With the close proximity of the Jurassic coast of east Devon , the remains of an Iron Age fort at Blackdown Rings near Loddiswell, and the Roman city of Exeter (Isca Dumnoniorum), it is not hard to imagine a long a colourful history for the place now known as Churchstow. From the intervening, but still distant years, we have the church of St. Mary, the Church House Inn, and several manor houses.
Source: Donn's one inch to the mile survey of 1765
"CHURCHSTOW is the parent of the market-town of Kingsbridge at its feet, for out of his manor of Churchstow the abbot of Buckfast carved his new borough of Kingsbridge soon after 1220.
A church was built on the apex of a high ridge, the place thereafter being known as "church-stow." This church (St. Mary), still a prominent landmark in the Kingsbridge countryside, may have existed before the Norman Conquest. The present building is a late 14th century church, built entirely of the dark local slate, with a fine buttressed tower of the South Hams type. The S. aisle is early 16th century. The font is Norman, on a new pedestal and base.
The Church House Inn, near by, is a 16th century building in green slate. About 1 m. NE. of the church is Leigh, still substantially a 15th century building. The gatehouse is a striking object to come upon suddenly in this remote lane. Leigh was a Domesday manor, and later became a cell of Buckfast. It is now a farmhouse. Norton, also a Domesday manor, has remains of a mansion. Combe Royal is a Tudor house, much rebuilt, and now a school. It, too, is recorded in Domesday. Oranges and lemons were said to ripen in its gardens. The suffix "Royal" is derived from one William Royel, an early medieval owner. Sorley, which is mentioned in a Saxon charter of 947, has traces of a former manor house. Warcombe, recorded in 1228, is a cruciform building with a massive, central chimney stack, probably 16th or earlier in date."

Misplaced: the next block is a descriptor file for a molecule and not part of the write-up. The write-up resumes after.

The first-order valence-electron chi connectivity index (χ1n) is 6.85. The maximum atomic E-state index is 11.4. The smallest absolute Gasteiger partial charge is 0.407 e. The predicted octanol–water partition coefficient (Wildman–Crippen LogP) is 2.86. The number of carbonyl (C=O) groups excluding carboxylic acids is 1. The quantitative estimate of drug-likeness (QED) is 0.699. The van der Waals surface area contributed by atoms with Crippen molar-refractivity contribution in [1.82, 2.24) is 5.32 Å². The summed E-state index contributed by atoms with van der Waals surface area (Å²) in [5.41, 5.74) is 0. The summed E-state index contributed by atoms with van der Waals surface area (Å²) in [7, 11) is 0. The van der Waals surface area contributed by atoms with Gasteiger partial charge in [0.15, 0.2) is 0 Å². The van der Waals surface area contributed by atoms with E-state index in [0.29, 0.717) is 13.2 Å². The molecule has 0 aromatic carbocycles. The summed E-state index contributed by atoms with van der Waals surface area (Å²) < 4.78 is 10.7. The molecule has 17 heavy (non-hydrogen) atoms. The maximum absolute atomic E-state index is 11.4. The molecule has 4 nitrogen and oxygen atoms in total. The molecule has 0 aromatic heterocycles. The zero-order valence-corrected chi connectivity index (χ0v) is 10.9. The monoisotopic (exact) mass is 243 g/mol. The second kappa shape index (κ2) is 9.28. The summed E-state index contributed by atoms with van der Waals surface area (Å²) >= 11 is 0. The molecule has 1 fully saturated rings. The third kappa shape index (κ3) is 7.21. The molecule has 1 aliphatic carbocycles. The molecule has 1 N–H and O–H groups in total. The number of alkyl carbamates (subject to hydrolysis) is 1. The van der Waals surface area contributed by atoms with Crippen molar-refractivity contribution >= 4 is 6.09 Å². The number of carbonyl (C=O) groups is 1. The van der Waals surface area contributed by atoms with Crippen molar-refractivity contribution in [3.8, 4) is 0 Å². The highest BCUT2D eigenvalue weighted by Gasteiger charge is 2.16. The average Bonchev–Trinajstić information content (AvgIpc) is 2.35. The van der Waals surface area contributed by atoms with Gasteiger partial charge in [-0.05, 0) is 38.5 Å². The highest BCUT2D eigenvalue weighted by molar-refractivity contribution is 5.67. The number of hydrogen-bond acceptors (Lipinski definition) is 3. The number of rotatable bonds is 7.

Extract from Devon by W.G.Hoskins (1954)
Churchstow is located within South Hams local authority area. Historically it formed part of the Stanborough Hundred. This was an ancient administrative division of a county originally containing a hundred families. In 1842, there were 31 Hundreds in Devon.
Churchstow falls within Woodleigh Deanery for ecclesiastical purposes. The Woodleigh Deanery includes 21 parishes in south Devon around the area of the Salcombe Estuary.
In 1641/2 there were 67 adult males from Churchstow who signed the Protestation Returns. The Protestation was an oath of allegiance to the King and to the established church.
According to census returns, the population of Churchstow parish was 219 in 1801 and had increased to 311 in 1901. A parish history file is held in Kingsbridge Library and further research on our history and the topics above would be very interesting.
Useful link http://genuki.cs.ncl.ac.uk/DEV/Churchstow/